During the last two weeks, angels have been busy. Many generous people in our community have made time in their bustling holiday schedules to reach out to others by responding to needs on The Morning Call's annual Be an Angel wish list.
Published Nov. 28, the list includes wishes from nonprofit agencies throughout the region for items that will help them better serve people in need in our community.
''Thanks a million to Be an Angel,'' wrote a very grateful Shelly Nahrgang, with news from Planned Parenthood of North East Pennsylvania.
Actually, it's not the campaign that deserves the thanks so much as the person who decided to be an angel. This selfless individual earned wings by volunteering to update the organization's Web site a task that would have cost Planned Parenthood money that can now be better spent serving 20,000 clients in a nine-county region.
Nahrgang was one of many agency contacts reporting donations in the first two weeks of the campaign.
''I am thrilled to report that we've had two of our three wishes granted,'' wrote an equally elated Karen Goldner, a nurse at Trexler Middle School who volunteered to be our contact person for the Allentown School District School Nurses. To better serve the health needs of more than 17,000 students in the district, the group received a wheelchair from Molly Trimble of Allentown and an ice machine from James Vorosmarti of Center Valley.
Angels seem to be as excited about the campaign as the recipient agencies. ''We found an angel! Evelyn Edwards of Northampton is very enthusiastic about being a volunteer librarian for the Moravian Historical Society,'' wrote Sue Dreydoppel, the society's contact. Dreydoppel, who was hoping to get help in the beginning of the new year, says Edwards wants to start sooner: ''She's coming to talk to us and get down to work next week.''
Pat DiLusio Jr. of Victory House of Lehigh Valley reports that his organization has had two of its three wishes fulfilled. Earlier this week, this agency that provides shelter to homeless men and helps them become self-sufficient, received a phone system to update old equipment and a snow blower to clear its parking lots.
Historic Bethlehem Partnership also has had responses to two of its three wishes, reports Myra Saturen. An angel dropped off a microwave oven for the Kemerer Museum of Decorative Arts. And two prospective angels called to inquire about volunteering to be tour guides at the partnership's historic sites.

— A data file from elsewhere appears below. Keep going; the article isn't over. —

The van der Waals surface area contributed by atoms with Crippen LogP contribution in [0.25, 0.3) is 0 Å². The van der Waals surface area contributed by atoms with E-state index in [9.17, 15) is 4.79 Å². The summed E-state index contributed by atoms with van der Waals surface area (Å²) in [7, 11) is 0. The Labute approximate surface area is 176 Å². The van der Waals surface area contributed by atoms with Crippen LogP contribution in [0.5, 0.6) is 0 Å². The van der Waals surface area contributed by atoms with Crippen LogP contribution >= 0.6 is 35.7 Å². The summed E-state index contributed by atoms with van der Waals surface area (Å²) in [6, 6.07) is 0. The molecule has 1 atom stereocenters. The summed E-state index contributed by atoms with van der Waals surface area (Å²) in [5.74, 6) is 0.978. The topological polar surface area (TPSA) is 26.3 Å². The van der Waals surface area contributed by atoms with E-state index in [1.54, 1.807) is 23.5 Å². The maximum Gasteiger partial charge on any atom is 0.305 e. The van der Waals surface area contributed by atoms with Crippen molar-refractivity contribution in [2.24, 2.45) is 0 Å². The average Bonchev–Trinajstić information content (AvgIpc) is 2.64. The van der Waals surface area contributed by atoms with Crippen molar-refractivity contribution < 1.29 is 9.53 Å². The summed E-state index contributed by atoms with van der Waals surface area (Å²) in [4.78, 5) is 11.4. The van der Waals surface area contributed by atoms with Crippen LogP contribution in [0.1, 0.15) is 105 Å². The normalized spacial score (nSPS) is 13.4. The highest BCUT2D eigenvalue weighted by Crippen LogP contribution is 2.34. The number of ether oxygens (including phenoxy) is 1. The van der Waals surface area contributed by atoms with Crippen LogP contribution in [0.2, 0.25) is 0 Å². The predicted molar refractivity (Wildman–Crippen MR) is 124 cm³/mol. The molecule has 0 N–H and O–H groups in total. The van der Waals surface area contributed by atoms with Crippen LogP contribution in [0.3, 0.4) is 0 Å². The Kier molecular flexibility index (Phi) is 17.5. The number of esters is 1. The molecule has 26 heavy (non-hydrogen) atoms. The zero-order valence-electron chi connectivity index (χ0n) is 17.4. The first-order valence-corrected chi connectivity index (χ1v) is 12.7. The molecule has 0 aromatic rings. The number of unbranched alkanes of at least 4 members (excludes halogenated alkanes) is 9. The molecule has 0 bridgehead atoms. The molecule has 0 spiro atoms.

Within a week of the wish list publication, ''Broughal had an angel! A very generous one, too!'' wrote Kim Carrell-Smith from the Broughal Middle School Instrumental Program. ''Last year, a family gave a donation in memory of a family member who had been a musician. This year, they responded to our wish list again this time with a donation of $300.'' A gift that will keep on giving, the donation will help children learn to play instruments their families would not otherwise be able to afford.
Also within the first few days of the campaign, an ''anonymous lady donor'' dropped off a pack of diapers, a carton of formula, infant spoons, two infant toys and a set of disposable sippy cups at the Allentown Health Bureau for its Nurse-Family Partnership Program. Trish Knoblauch, our contact at the Health Bureau, hopes this one generous angel, who responded to all three items on its wish list, will inspire even more angels to help. Multiple donations are needed to help the program serve first-time, low-income moms in Allentown by providing supplies for their infants.
Eight women responded to the call of the Auxiliary of Lehigh Valley Hospital Muhlenberg for material, stuffing and thread needed to make about 1,000 Huggie Bears to distribute to patients in the post-anesthesia care and pediatric ambulatory units. The bears, made by the auxiliary, help ease the pain of coughing after surgery. Three of the angels who called already have delivered material and stuffing for the bears, says our contact, Sylvia Hajewski.